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 Sugar reduction in packaged foods can save millions of lives


The results of a microsimulation study published in Circulation found that eliminating 20 percent of the sugar from packaged foods and 40 percent from beverages could prevent 2.48 million cardiovascular disease events (including strokes, heart attacks, and cardiac arrests), 490,000 cardiovascular deaths, and 750,000 diabetes cases in the United States over a person's lifetime.

Researchers from the Massachusetts General Hospital (MGH), Tufts University's Friedman School of Nutrition Science and Policy, Harvard T.H. Chan School of Public Health, and the New York City Department of Health and Mental Hygiene (NYC DOH) developed a model to simulate and quantify the health, economic, and equity consequences of a pragmatic sugar-reduction policy proposed by the United States Surgeon General (US Surgeon General) and the World Health Organization (WHO) (NSSRI). Over 100 local, state, and national health organizations have come together under the auspices of the New York City Department of Health to form the National Statistical Research Institute. In 2018, it released draft sugar reduction targets for packaged foods and beverages in 15 categories, with the final targets to be released in 2019. The National Sugar Standards and Research Institute (NSSRI) finalized its policy in February, with the goal of getting the sugary food industry to agree to gradually reformulate its products.

Implementing a national policy, on the other hand, will necessitate government assistance in monitoring companies' progress toward targets and in reporting publicly on their progress. The researchers hope that their model will aid in the development of consensus regarding the need for a national sugar reformulation policy in the United States of America. According to lead author Siyi Shangguan, MD, MPH, an attending physician at Massachusetts General Hospital, "We hope that this study will contribute to the advancement of the reformulation initiative over the next few years." reducing the sugar content of commercially prepared foods and beverages will have a greater impact on Americans' health than other sugar-cutting measures such as imposing a sugar tax, labeling added sugar content, or prohibiting sugary beverages in schools," the researchers concluded.

According to the model, the United States could save $4.28 billion in total net healthcare costs in the first ten years after the NSSRI policy is implemented, and $118.04 billion over the lifetime of the current adult population (ages 35 to 79). The total cost savings associated with the NSSRI policy, including the societal costs associated with lost productivity due to Americans developing diseases as a result of excessive sugar consumption, reach $160.88 billion over the lifetime of the adult population when all costs associated with sugar consumption are taken into consideration. Because the calculations were conservative, it is almost certain that these benefits are overstated. Furthermore, the study demonstrated that even a partial compliance by industry with the policy could result in significant health and economic benefits for the population.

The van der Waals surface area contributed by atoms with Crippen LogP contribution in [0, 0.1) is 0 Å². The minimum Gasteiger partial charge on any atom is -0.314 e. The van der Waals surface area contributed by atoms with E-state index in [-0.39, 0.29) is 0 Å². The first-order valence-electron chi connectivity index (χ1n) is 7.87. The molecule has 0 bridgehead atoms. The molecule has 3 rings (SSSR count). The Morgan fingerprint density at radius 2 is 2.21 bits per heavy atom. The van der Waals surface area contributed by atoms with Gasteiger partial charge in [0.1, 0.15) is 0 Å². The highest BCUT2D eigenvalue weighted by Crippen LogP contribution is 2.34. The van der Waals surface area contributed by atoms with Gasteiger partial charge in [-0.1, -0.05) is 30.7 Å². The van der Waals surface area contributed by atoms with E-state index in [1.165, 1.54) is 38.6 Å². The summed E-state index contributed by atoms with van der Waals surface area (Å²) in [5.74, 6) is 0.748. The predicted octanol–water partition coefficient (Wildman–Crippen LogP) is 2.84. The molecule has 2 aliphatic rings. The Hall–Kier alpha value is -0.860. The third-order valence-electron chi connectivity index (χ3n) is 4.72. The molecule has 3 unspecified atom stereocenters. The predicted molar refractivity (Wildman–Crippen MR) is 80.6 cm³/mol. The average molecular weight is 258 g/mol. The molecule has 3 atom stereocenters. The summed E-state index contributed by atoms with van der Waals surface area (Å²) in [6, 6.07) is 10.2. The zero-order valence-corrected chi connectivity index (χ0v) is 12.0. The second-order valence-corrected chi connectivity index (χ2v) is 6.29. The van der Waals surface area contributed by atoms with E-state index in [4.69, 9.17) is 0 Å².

Researchers discovered that the NSSRI policy became cost-effective and cost-saving after six years, according to their findings. As a result, it has the potential to reduce disparities in health, with the greatest estimated health gains among African-American and Hispanic adults, as well as those from lower-income and less-educated backgrounds – groups that have historically consumed the most sugar as a result of inequitable systems.

Other potentially harmful nutrients, such as trans fats and sodium, have been successfully reduced as a result of product reformulation initiatives. When it comes to sugar reduction policies, the United States lags far behind other countries, with the United Kingdom, Norway, and Singapore taking the lead in efforts to reformulate sugar in their products. If the National Sugar Reduction Initiative's proposed sugar-reduction targets are met, the United States may yet be able to claim the title of world leader in protecting its citizens from the dangers of excessive sugar consumption. In Shangguan's opinion, "the National Sugar Reform Initiative policy is by far the most meticulously designed and comprehensive sugar reform initiative in the world."

In the United States, the consumption of sugary foods and beverages is strongly associated with obesity and diseases such as type 2 diabetes and heart disease, which are the leading causes of death. The obesity rate in the United States is higher than two-thirds, one-in-two have diabetes or prediabetes, and nearly one-in-two suffer from cardiovascular disease, with lower-income groups bearing disproportionately the burden of these conditions.

The Friedman School of Nutrition Science and Policy at Tufts University is co-senior author and dean Dariush Mozaffarian, MD, DrPH, who is also a senior author and the dean of the Friedman School. "Sugar is one of the most obvious food additives to reduce to safe levels," he says. "Our findings indicate that a national program with voluntary sugar reduction targets is long overdue, and that such a program could result in significant improvements in health, health disparities, and healthcare spending in less than a decade."

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